I'd look at it the other way round - what functionality are you not providing (or that they are not aware of) so that they feel they need to obtain it from an outside service like Dropbox?
Are they collaborating on documents and trying to avoid emailing new versions around all the time?
Do they have files to get between people that hit email attachment size limits?
Are they concerned about doing a load of work on a document on their laptop and the disk dying, or the laptop getting lost or stolen and losing their work?
Do they need access to their documents from mobile devices (given the Dropbox is almost the defacto filesystem for iOS)?
Do they need or want to work on documents from non-work devices, like a home PC?
If this is data that needs to be controlled (and if it does, you really need proper controls and classifications for it already) then you probably do need to have a conversation about responsible data handling, and the consequences of losing it. The unencrypted laptop left in a taxi is a classic data loss scenario, but if the user was syncing data via dropbox to a home PC that is lost in a burglary, it amounts to the same thing.
If it is not subject to strict controls, then putting barriers up is often counterproductive. People will always find ways to bypass them unless you spend a lot of time and money closing all the doors, and then they'll waste a lot of time trying still.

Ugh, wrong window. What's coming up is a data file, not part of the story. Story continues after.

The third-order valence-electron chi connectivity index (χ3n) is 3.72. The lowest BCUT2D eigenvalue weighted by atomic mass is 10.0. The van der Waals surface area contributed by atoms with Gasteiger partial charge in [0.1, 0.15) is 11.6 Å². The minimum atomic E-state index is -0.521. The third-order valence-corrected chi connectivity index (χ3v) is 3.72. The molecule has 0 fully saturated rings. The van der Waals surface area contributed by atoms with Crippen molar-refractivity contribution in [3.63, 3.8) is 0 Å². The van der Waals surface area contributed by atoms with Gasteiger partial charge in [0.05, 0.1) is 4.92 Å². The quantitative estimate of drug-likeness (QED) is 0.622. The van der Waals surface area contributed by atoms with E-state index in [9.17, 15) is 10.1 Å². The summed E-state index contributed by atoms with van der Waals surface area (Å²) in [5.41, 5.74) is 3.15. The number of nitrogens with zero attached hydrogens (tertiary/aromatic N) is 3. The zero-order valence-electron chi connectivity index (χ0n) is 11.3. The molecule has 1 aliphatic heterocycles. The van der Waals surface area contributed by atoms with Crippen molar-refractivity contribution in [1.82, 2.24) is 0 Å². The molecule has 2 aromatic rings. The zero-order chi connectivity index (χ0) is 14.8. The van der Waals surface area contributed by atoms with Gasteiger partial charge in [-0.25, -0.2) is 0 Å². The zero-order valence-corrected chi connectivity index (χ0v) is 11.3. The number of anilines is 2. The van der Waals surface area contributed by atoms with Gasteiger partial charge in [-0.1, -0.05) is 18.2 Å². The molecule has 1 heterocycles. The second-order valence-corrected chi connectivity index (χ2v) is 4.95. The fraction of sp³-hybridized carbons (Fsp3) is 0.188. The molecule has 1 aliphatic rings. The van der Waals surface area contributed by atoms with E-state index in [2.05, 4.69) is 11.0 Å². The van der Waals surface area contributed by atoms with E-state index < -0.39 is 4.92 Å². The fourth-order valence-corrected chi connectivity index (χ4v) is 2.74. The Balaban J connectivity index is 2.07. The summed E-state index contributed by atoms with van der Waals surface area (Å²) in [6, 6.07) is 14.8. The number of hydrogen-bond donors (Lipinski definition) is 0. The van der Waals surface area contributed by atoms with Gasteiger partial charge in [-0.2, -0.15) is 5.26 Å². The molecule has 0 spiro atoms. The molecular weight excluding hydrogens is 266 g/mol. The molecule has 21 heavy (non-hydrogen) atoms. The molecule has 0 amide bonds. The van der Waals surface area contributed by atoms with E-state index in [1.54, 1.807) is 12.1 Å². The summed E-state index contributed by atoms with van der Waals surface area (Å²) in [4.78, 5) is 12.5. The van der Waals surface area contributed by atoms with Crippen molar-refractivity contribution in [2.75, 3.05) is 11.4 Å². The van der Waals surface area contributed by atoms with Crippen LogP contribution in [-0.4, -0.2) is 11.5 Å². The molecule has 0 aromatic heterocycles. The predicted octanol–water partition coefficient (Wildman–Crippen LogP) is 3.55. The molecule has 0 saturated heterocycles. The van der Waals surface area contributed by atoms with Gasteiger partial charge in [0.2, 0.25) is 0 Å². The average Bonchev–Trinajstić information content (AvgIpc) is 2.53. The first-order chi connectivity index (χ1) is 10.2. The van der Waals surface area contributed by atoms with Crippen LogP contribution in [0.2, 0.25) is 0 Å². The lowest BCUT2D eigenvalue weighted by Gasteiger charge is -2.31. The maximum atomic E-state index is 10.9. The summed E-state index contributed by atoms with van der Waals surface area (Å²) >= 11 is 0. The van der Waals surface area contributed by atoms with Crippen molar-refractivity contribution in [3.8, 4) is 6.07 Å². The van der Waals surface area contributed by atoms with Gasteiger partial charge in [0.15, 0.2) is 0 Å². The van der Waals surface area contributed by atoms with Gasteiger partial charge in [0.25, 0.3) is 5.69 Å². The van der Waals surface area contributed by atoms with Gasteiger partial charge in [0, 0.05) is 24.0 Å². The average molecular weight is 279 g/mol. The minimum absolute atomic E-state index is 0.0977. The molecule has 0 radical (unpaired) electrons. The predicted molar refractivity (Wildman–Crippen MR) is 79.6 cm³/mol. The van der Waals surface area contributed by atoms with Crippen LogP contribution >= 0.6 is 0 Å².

There's a lot of more business-focussed alterntives like Sharefile (aquired by Citrix a while ago), or things like the Microsoft Skydrive Pro idea where the storage is your own Sharepoint site, or Office 365 tenant.
I'd go to them and try to understand why they started using it, what they're using it for now, what headaches it solves, see if there are real concerns about the data leaving the company, and what you can do to offer something better in-house.
(fwiw, I have company stuff on Dropbox - anything potentially sensitive lives in little truecrypt volumes though)